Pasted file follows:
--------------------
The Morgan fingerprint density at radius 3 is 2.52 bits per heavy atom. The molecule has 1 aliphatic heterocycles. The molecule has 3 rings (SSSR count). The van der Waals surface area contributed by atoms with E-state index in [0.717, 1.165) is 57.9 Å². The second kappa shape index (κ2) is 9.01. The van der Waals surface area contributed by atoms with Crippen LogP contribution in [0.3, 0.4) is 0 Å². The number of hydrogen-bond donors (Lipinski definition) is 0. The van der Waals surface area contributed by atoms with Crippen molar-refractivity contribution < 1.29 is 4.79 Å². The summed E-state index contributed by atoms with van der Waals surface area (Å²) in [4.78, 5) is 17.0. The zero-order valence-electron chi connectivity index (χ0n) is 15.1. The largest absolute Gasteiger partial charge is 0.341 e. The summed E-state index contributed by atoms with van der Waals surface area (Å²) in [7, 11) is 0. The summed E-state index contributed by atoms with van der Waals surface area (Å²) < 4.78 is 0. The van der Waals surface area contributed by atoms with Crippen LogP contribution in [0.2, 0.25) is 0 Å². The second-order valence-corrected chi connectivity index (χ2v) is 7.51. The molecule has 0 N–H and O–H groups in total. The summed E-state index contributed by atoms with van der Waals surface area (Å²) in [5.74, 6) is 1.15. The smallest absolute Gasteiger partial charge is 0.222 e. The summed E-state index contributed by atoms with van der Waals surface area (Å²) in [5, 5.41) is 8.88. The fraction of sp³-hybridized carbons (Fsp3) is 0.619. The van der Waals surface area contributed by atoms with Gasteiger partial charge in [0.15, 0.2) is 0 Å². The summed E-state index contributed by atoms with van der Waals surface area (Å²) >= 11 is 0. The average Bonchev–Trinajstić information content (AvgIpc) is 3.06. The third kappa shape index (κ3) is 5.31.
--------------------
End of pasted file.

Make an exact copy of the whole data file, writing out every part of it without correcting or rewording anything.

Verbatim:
The Morgan fingerprint density at radius 3 is 2.52 bits per heavy atom. The molecule has 1 aliphatic heterocycles. The molecule has 3 rings (SSSR count). The van der Waals surface area contributed by atoms with E-state index in [0.717, 1.165) is 57.9 Å². The second kappa shape index (κ2) is 9.01. The van der Waals surface area contributed by atoms with Crippen LogP contribution in [0.3, 0.4) is 0 Å². The number of hydrogen-bond donors (Lipinski definition) is 0. The van der Waals surface area contributed by atoms with Crippen molar-refractivity contribution < 1.29 is 4.79 Å². The summed E-state index contributed by atoms with van der Waals surface area (Å²) in [4.78, 5) is 17.0. The zero-order valence-electron chi connectivity index (χ0n) is 15.1. The largest absolute Gasteiger partial charge is 0.341 e. The summed E-state index contributed by atoms with van der Waals surface area (Å²) in [7, 11) is 0. The summed E-state index contributed by atoms with van der Waals surface area (Å²) < 4.78 is 0. The van der Waals surface area contributed by atoms with Crippen LogP contribution in [0.2, 0.25) is 0 Å². The second-order valence-corrected chi connectivity index (χ2v) is 7.51. The molecule has 0 N–H and O–H groups in total. The summed E-state index contributed by atoms with van der Waals surface area (Å²) in [5.74, 6) is 1.15. The smallest absolute Gasteiger partial charge is 0.222 e. The summed E-state index contributed by atoms with van der Waals surface area (Å²) in [5, 5.41) is 8.88. The fraction of sp³-hybridized carbons (Fsp3) is 0.619. The van der Waals surface area contributed by atoms with Gasteiger partial charge in [0.15, 0.2) is 0 Å². The summed E-state index contributed by atoms with van der Waals surface area (Å²) >= 11 is 0. The average Bonchev–Trinajstić information content (AvgIpc) is 3.06. The third kappa shape index (κ3) is 5.31.